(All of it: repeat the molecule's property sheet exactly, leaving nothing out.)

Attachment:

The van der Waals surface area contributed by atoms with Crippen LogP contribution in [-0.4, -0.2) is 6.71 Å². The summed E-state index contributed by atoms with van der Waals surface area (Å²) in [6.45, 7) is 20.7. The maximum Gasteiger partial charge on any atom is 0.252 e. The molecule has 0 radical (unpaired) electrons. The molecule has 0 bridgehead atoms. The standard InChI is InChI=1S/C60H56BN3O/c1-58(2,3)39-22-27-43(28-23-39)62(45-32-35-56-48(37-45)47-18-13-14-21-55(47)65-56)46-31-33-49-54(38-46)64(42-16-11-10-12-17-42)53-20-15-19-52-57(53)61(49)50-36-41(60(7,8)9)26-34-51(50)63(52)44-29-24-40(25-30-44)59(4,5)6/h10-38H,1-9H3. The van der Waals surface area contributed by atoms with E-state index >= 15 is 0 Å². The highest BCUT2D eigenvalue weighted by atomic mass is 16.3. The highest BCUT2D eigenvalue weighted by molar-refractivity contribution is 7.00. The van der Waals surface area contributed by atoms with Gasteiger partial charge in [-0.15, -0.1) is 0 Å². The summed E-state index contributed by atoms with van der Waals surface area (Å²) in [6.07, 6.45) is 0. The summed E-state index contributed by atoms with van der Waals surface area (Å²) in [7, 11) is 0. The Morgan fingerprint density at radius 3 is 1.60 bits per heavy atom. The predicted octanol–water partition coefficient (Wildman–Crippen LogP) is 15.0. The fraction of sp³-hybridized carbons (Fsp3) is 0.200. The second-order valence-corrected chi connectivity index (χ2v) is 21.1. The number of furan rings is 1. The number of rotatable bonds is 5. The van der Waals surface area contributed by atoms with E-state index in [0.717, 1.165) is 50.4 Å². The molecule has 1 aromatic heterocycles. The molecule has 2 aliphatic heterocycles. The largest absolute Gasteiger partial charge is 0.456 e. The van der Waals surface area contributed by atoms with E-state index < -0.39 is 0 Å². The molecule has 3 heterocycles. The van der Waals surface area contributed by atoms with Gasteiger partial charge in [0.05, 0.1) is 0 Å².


The van der Waals surface area contributed by atoms with Crippen LogP contribution in [-0.4, -0.2) is 6.71 Å². The summed E-state index contributed by atoms with van der Waals surface area (Å²) in [6.45, 7) is 20.7. The maximum Gasteiger partial charge on any atom is 0.252 e. The molecule has 0 radical (unpaired) electrons. The molecule has 0 bridgehead atoms. The standard InChI is InChI=1S/C60H56BN3O/c1-58(2,3)39-22-27-43(28-23-39)62(45-32-35-56-48(37-45)47-18-13-14-21-55(47)65-56)46-31-33-49-54(38-46)64(42-16-11-10-12-17-42)53-20-15-19-52-57(53)61(49)50-36-41(60(7,8)9)26-34-51(50)63(52)44-29-24-40(25-30-44)59(4,5)6/h10-38H,1-9H3. The van der Waals surface area contributed by atoms with E-state index >= 15 is 0 Å². The highest BCUT2D eigenvalue weighted by atomic mass is 16.3. The highest BCUT2D eigenvalue weighted by molar-refractivity contribution is 7.00. The van der Waals surface area contributed by atoms with Gasteiger partial charge in [-0.15, -0.1) is 0 Å². The summed E-state index contributed by atoms with van der Waals surface area (Å²) in [6.07, 6.45) is 0. The summed E-state index contributed by atoms with van der Waals surface area (Å²) in [7, 11) is 0. The Morgan fingerprint density at radius 3 is 1.60 bits per heavy atom. The predicted octanol–water partition coefficient (Wildman–Crippen LogP) is 15.0. The fraction of sp³-hybridized carbons (Fsp3) is 0.200. The second-order valence-corrected chi connectivity index (χ2v) is 21.1. The number of furan rings is 1. The number of rotatable bonds is 5. The van der Waals surface area contributed by atoms with E-state index in [0.717, 1.165) is 50.4 Å². The molecule has 1 aromatic heterocycles. The molecule has 2 aliphatic heterocycles. The largest absolute Gasteiger partial charge is 0.456 e. The van der Waals surface area contributed by atoms with E-state index < -0.39 is 0 Å². The molecule has 3 heterocycles. The van der Waals surface area contributed by atoms with Gasteiger partial charge in [0.05, 0.1) is 0 Å².